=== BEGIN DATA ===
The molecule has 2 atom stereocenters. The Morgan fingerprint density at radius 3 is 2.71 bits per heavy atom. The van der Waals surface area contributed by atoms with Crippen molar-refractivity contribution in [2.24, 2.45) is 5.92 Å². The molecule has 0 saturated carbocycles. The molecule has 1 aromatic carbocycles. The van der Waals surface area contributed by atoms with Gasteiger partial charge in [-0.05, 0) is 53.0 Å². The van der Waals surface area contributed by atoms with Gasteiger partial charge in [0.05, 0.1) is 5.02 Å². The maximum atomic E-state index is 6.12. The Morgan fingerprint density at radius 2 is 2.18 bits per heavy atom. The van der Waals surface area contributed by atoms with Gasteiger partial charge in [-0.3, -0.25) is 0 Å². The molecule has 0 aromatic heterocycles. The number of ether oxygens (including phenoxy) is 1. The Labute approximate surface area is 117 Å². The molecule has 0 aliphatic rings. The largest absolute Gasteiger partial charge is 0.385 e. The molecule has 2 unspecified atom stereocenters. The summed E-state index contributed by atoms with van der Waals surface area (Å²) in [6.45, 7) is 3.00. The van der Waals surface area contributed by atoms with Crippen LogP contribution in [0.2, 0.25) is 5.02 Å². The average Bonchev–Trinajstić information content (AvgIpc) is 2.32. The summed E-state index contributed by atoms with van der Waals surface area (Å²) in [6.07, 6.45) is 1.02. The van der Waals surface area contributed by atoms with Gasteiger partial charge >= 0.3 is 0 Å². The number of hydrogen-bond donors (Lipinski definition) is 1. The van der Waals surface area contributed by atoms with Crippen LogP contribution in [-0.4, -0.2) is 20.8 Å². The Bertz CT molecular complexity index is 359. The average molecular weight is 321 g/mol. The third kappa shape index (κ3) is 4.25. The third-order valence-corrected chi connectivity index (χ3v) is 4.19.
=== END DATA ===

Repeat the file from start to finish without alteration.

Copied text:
The molecule has 2 atom stereocenters. The Morgan fingerprint density at radius 3 is 2.71 bits per heavy atom. The van der Waals surface area contributed by atoms with Crippen molar-refractivity contribution in [2.24, 2.45) is 5.92 Å². The molecule has 0 saturated carbocycles. The molecule has 1 aromatic carbocycles. The van der Waals surface area contributed by atoms with Gasteiger partial charge in [-0.05, 0) is 53.0 Å². The van der Waals surface area contributed by atoms with Gasteiger partial charge in [0.05, 0.1) is 5.02 Å². The maximum atomic E-state index is 6.12. The Morgan fingerprint density at radius 2 is 2.18 bits per heavy atom. The van der Waals surface area contributed by atoms with Gasteiger partial charge in [-0.3, -0.25) is 0 Å². The molecule has 0 aromatic heterocycles. The number of ether oxygens (including phenoxy) is 1. The Labute approximate surface area is 117 Å². The molecule has 0 aliphatic rings. The largest absolute Gasteiger partial charge is 0.385 e. The molecule has 2 unspecified atom stereocenters. The summed E-state index contributed by atoms with van der Waals surface area (Å²) in [6.45, 7) is 3.00. The van der Waals surface area contributed by atoms with Crippen LogP contribution in [0.2, 0.25) is 5.02 Å². The average Bonchev–Trinajstić information content (AvgIpc) is 2.32. The summed E-state index contributed by atoms with van der Waals surface area (Å²) in [6.07, 6.45) is 1.02. The van der Waals surface area contributed by atoms with Gasteiger partial charge >= 0.3 is 0 Å². The number of hydrogen-bond donors (Lipinski definition) is 1. The van der Waals surface area contributed by atoms with Crippen LogP contribution in [-0.4, -0.2) is 20.8 Å². The Bertz CT molecular complexity index is 359. The average molecular weight is 321 g/mol. The third kappa shape index (κ3) is 4.25. The third-order valence-corrected chi connectivity index (χ3v) is 4.19.